The project will examine the environmental impact of using anaerobic digestion for the processing of the organic faction of municipal solid waste in the Partners in Project Green (PPG) Eco]Business Zone (EBZ). This project will be a partnership between a masterfs student at the University of Waterloo (UW), the Toronto and Region Conservation Authority (TRCA), the Greater Toronto Airports Authority, the Region of Peel, and Yield Energy (YE). The project will build upon the work already completed by Yield Energy in establishing a business case for anaerobic digestion.
The Nut Brook-Kelligrews River watershed is located at the western outskirts of the city of St. John's, Newfoundland. The area has been impacted due to industrial, agricultural, and commercial activities in the watershed and public concerns have been raised on the environmental impacts from these activities on the water quality of the rivers flowing through a residential community prior to discharging into Conception Bay.
Urban forests, characterized by trees and green spaces in urban areas, are highly prized for their socioeconomic and environmental contributions to society. Models to quantify the benefits of urban forests exist (energy savings, storm water mitigation etc.), but there is no process by which the models' results are then directed towards the broader planning goals of a municipality.
The relationship of biodiversity to trail density (e.g. meters of trail per hectare) will be the focus of this internship, an attempt to determine the carrying capacity of ecosystems for trail density.
Separation of dissolved solids (sodium sulfate salt) from effluent wastewater of TODA Inc. in Sarnia will be experimentally explored based on the proposed/recommended technology by the Company. In the first term of the internship, several technologies from the State-of-the-arts and Best Available technologies have been reviewed, analyzed and compared according to environmental and economical aspects. Newly innovated technology "Membrane Crystallization" process was selected an approved by TODA for experimental verification. In this technology a hydrophobic membrane is applied.
Electronic waste such as computers is an increasing problem as they quickly become obsolete. Currently, most electronic waste is either landfilled or (often illegally) sent to developing countries to be recycled, since it contains valuable metals such as copper and gold. Electronic waste should be viewed as a resource rather than a waste material since it contains levels of valuable metals often ten times higher than can be found in naturally occuring ore deposits. Based on current metal prices, each kilogram of the metallic electronic waste sample at Kemetco is worth US $25.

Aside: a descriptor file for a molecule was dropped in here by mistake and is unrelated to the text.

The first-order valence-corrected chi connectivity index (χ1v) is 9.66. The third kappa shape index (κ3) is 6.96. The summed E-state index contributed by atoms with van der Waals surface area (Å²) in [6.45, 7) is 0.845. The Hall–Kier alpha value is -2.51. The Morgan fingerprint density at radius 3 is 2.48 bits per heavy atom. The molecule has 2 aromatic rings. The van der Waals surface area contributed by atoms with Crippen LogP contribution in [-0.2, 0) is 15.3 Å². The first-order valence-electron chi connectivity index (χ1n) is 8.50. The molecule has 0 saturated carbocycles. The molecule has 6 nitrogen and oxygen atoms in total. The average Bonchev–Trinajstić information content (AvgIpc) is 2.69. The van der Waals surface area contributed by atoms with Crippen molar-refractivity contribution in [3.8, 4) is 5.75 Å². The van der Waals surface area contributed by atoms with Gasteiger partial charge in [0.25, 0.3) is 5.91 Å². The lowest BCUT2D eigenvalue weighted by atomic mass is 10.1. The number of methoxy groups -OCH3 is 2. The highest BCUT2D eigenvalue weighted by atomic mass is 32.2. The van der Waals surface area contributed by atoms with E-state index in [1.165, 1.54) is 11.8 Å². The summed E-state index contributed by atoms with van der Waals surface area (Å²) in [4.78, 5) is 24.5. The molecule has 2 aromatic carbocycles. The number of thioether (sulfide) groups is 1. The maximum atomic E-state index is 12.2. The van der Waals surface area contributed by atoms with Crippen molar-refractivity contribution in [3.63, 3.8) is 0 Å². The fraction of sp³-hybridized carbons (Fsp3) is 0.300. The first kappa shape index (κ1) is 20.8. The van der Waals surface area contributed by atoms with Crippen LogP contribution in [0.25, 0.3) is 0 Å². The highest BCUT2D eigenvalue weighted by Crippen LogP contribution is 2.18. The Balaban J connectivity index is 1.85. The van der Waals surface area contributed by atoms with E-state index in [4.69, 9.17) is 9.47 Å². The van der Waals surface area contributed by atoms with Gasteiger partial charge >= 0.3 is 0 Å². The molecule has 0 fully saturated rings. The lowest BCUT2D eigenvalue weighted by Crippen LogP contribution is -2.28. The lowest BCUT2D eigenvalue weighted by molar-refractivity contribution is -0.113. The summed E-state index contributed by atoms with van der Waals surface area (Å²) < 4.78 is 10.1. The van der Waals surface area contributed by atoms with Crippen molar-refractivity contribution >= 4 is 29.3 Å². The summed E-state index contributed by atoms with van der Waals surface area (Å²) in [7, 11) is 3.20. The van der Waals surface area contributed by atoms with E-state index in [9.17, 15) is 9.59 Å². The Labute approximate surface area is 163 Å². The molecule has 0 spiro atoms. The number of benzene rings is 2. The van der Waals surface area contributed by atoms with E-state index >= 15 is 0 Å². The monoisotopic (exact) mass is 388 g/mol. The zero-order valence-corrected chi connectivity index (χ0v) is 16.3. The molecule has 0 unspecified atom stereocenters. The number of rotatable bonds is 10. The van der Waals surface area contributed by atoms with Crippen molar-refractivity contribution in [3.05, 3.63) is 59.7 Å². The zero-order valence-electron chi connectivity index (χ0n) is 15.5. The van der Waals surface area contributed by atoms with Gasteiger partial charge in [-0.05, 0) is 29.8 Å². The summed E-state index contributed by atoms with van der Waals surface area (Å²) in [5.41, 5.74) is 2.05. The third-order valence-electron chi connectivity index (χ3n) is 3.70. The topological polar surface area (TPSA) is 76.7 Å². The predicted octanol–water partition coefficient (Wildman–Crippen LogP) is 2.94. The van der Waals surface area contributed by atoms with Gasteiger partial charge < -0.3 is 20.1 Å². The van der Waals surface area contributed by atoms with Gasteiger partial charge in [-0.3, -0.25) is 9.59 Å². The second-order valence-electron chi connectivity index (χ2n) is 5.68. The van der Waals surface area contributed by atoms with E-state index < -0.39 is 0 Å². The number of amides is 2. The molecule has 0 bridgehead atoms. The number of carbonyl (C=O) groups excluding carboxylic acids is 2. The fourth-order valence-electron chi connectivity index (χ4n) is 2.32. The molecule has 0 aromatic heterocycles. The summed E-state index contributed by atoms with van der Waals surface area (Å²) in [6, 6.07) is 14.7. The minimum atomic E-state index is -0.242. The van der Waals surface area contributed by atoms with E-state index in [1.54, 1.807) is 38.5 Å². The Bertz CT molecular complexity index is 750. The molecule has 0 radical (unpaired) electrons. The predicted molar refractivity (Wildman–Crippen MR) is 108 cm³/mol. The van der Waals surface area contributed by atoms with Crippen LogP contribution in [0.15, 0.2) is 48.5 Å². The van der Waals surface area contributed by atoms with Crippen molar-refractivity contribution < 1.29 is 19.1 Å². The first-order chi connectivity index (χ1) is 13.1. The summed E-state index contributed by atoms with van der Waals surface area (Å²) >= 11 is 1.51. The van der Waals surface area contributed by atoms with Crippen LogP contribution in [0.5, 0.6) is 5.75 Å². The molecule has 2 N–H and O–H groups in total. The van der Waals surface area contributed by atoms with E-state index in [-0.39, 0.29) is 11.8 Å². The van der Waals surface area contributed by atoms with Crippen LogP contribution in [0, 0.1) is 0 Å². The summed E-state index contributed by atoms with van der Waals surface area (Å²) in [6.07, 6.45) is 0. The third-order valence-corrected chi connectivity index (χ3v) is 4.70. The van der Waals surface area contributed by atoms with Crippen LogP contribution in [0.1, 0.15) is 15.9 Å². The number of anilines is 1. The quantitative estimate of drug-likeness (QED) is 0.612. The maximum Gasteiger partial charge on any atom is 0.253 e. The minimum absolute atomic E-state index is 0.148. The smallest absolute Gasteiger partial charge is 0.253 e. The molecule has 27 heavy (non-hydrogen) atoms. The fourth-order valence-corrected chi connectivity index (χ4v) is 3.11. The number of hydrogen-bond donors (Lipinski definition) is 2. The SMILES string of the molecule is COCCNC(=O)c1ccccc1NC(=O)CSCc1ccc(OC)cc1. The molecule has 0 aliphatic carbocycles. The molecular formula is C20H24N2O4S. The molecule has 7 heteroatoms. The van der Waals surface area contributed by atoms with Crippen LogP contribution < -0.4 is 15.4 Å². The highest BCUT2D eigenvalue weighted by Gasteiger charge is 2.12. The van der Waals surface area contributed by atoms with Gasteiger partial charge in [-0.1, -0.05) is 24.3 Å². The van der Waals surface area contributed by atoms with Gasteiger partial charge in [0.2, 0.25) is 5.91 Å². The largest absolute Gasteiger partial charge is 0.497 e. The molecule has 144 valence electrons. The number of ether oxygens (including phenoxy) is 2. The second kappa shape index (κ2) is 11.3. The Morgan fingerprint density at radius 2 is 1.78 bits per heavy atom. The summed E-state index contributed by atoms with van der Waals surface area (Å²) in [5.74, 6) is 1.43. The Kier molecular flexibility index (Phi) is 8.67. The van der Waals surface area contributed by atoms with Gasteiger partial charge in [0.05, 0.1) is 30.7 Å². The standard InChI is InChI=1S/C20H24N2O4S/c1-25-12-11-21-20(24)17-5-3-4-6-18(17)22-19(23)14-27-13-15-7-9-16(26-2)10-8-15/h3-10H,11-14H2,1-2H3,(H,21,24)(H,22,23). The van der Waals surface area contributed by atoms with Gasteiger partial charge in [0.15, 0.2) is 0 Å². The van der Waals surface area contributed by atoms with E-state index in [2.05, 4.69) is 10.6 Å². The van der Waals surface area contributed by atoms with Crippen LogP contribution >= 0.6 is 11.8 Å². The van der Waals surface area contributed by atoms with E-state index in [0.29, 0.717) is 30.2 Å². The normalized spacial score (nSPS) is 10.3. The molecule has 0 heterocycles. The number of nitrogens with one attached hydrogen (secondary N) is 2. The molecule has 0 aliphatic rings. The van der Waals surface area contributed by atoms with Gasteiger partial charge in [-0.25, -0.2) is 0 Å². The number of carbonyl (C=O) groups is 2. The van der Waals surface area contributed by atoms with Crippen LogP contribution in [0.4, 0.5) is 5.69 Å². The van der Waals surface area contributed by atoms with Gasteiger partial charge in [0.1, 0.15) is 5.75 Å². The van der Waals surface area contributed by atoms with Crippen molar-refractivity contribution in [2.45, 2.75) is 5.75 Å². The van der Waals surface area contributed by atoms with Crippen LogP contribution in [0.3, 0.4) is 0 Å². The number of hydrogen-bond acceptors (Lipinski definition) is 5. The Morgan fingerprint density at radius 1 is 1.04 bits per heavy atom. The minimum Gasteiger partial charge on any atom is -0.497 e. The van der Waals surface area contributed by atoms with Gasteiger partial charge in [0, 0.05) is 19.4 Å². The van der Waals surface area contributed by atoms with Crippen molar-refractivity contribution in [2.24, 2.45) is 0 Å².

Project Blue Sky is a website and data entry widget that was created through a partnership with the Province of BC, the Canadian Olympic Committee and the Masters of Digital Media students at the Great Northern Way Campus. Its goal is to encourage individuals to avoid driving and pledge that carbon reduction against the 2010 Winter Games indirect carbon footprint.
Through a review of best practices in planning and economic development for sustainable communities the partner will obtain background information on how to move forward strategically with implementing the Green Business Transformation Project. A comparison of existing planning policies in South Simcoe at the provincial, regional and local level with sustainable community models provides Nottawasaga Futures with a menu of options to move towards more sustainable communities.
The City of Hamilton and McMaster University School of Engineering and Public Policy are developing a proposal for public policies that will divert disposal diapers from landfill. The project will recommend the most effective and efficient public policies to address the diaper waster diversion initiatives of the city to meet their waste reduction goal. The waste management goal of the City of Hamilton is to divert 65% of the waste from landfill to other uses by the end of 2011. In 2007 they achieved the diversion rate of 40$.
The City of Hamilton and McMaster University School of Engineering Practice are developing a proposal for environmentally friendly technologies that will eliminate the need to send the soiled diapers to a landfill. The project will recommend the most effective technologies and estimate the costs of building such a facility. The City has set a goal of diverting 65% of the waste from a landfill to other uses. The residential diversion rate has increased from 20% in 2002 to 40% in 2006.